Bringing you the world's best cafe racers, trackers, scramblers, bobbers & custom motorcycles.

1971 Honda CB 750 – ‘The Brat’


Posted on June 6, 2012 by Andrew in Brat. 76 comments

Knobbly tires. They are fast becoming the defining custom bike trend of 2012. And with so many cool new bikes rolling on giant black rubber chunks out of workshops all over the place sporting them, it’s hard to argue to the contrary. And can you blame them? God knows, I love a good set of Firestones as much as the next hipster, but for my eyes it had gotten to the point where they were almost a non-choice; even a set of Dunlop Roadsmarts were starting to seem off-the-hook next to them. Exhibit A in this new wave of rubber rollers? Meet Steel Bent Custom’s CB 750 – a.k.a. “The Brat.”

Steel Bent Customs are a shop out of Flo-rider, USA. Their stock-in-trade is finding old bikes, refreshing them with a liberal dash of kick-ass-ness and then posting them for sale on eBay. How’s that for a business model? Makes me want to chuck it all in and spend my days busting knuckles on stubborn bolts and making ill-advised old bike purchases off of Craigslist. Sigh.

The bike itself is bordering on perfection, at least in my eyes. It’s balance of custom, classic, and minimalism pushes all the right buttons. Sure, there’s some pipewrap in the mix, but what’s a few pieces of silica filament yarn amongst friends, huh? And check out the oil tank – when it’s stripped of paint and de-badged like that it really makes you wonder just why you’d take it off and leave an ugly old gap in the frame. Sure, it’s good for holding a packed lunch, but who’s going to choose peanut butter and bread over great looks?

If yr eyeballs are liking the kind of sweet, sweet photons that the Steel Bent creations are reflecting, then you can drink in even more with some of their videos-type creations featuring this very bike here and here. Or you can just visit their website, here.








  • Steve West

    I couldn’t agree more. I love the oil tank and with the knobbies, I wanna sneak into the rail line that runs thru Atlanta to give it a go.

  • TMcSp

    Love the exhaust set up. And more details on that can? The bare metal looks great and gives the bike some real character. Gonna have to file this one away for inspiration for my first real build, its exactly what I’ve been thinking about!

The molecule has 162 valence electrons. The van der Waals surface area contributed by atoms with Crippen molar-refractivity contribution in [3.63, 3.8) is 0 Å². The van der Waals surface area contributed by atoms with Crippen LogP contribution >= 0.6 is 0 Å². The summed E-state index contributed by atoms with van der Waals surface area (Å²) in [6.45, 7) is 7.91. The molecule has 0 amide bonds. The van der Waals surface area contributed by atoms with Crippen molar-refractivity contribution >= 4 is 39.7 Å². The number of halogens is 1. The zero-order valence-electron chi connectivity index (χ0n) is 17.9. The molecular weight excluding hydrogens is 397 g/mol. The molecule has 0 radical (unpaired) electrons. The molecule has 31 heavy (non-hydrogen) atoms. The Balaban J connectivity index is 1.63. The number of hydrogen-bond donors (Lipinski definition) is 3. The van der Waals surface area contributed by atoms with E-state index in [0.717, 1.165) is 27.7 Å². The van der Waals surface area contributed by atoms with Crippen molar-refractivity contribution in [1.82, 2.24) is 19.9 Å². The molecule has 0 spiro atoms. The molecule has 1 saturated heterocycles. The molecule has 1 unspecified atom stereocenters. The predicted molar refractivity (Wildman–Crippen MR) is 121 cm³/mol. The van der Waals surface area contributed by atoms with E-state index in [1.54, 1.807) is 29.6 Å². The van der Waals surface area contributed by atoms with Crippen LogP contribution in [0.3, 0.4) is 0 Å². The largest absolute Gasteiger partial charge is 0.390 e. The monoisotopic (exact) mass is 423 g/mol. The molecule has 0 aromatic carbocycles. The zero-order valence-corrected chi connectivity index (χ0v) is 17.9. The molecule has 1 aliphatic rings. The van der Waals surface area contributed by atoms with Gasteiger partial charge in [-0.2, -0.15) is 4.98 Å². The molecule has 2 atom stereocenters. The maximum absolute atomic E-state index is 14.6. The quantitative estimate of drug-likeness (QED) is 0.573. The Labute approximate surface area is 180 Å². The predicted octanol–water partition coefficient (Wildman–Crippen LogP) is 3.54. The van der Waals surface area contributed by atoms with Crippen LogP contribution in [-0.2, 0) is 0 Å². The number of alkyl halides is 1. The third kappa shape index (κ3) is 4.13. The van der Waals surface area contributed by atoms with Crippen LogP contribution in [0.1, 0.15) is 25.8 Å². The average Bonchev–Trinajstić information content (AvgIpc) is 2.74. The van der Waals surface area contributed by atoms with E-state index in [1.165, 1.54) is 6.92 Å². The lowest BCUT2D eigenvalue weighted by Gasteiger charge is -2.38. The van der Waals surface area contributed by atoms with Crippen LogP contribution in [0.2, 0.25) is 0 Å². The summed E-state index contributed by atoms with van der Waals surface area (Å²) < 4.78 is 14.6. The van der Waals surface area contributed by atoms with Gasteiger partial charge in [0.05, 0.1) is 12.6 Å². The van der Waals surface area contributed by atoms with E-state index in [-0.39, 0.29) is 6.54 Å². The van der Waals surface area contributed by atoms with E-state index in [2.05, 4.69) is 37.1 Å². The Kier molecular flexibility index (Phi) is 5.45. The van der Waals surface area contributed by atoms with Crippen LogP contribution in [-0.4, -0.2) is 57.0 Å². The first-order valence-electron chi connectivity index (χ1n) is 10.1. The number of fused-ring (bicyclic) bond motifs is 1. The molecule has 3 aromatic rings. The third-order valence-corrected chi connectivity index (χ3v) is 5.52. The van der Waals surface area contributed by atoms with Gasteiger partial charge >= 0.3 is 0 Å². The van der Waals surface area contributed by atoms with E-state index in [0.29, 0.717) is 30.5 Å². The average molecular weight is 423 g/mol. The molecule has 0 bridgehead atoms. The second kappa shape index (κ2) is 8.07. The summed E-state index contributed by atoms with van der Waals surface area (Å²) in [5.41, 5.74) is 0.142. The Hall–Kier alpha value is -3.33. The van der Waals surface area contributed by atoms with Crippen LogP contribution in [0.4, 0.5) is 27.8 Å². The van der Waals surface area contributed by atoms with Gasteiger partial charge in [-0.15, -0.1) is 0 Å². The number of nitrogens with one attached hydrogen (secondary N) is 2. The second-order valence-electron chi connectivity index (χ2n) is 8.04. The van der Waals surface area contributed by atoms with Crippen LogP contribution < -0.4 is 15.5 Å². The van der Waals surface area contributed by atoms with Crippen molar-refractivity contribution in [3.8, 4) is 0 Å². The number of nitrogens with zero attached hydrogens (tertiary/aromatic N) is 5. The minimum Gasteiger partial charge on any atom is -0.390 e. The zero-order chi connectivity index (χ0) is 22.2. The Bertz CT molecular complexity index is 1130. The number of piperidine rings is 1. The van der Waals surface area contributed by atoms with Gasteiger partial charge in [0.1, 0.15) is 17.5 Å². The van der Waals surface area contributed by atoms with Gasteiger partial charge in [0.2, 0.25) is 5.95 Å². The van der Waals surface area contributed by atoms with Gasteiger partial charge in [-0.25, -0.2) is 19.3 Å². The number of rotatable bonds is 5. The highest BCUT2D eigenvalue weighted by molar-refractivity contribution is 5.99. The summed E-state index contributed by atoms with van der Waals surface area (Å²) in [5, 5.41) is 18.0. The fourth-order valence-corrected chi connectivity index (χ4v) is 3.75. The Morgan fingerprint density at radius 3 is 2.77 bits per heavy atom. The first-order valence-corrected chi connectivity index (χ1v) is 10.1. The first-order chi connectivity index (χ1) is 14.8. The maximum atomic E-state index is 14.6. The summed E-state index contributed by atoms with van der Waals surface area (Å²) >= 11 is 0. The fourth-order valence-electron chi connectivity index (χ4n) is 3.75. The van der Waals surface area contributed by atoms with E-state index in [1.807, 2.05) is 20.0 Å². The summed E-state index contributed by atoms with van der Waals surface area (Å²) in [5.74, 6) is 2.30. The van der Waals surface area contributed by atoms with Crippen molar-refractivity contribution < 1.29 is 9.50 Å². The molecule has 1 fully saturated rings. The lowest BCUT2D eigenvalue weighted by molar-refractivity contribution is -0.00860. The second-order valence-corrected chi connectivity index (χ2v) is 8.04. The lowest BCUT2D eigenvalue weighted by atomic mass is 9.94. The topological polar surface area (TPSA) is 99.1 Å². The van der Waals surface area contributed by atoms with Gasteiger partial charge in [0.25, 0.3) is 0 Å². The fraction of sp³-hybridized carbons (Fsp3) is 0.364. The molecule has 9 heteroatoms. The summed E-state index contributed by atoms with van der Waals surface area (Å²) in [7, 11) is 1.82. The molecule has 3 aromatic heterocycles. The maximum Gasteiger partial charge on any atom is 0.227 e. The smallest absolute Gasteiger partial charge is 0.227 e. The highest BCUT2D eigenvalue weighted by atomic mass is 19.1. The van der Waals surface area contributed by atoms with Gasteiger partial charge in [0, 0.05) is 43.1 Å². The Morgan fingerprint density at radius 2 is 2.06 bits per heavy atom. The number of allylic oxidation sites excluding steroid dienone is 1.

• Charles Hamilton

      Looks like a Cycle-X muffler on a CB750F exhaust. I’ve got one going on my friends 77F

      • The Cycle X muffler you refer to is just an EMGO unit. This one is not. Looks like a Cone Engineering mega.. MUCH nicer part.

  • rob

    What’s with the master cylinder or lack-thereof?  How would that even work? It looks like there’s air in the line as pictured.

    • You shouldn’t become preoccupied with all that silly function stuff. Just take in all the beauty and attention to even the smallest of details. Thats where the true genius is.

    • VR

      no idea if it works, but all master cylinders have air inside.

      • Above the fluid yes. Not between the fluid and the master cylinder. That makes for “NO” brakes!

      • Only works if you ‘bleed’ the little tube doing reservoir duty.. In this example.. air=bad, Mmmkay?

        • James

           It should work fine as long as you only brake when turning right.

      • Yeah, there may be air, but not in the main line.It does look like air could get into the line, but if it won’t with a master cylinder, perhaps the little tube works as well?

  • Jwanninger

    I love it. I see a knobby tires build in my future. Soon.

  • Guest

    Seat looks like an afterthought. And it’s just for looks with exhaust like that.

  • GuitarSlinger

    The bike overall isn’t half bad . Not great , but not bad  . The overall finish though is a bit abysmal . Neither being ‘ Rat ‘ or ‘ Custom ‘ …. more like ” Couldn’t be Bothered ”

    But would someone mind explaining something to me ?

    WTH is it with the current wave/rage/fad of flattened  Loaf of Bread  saddles lately ?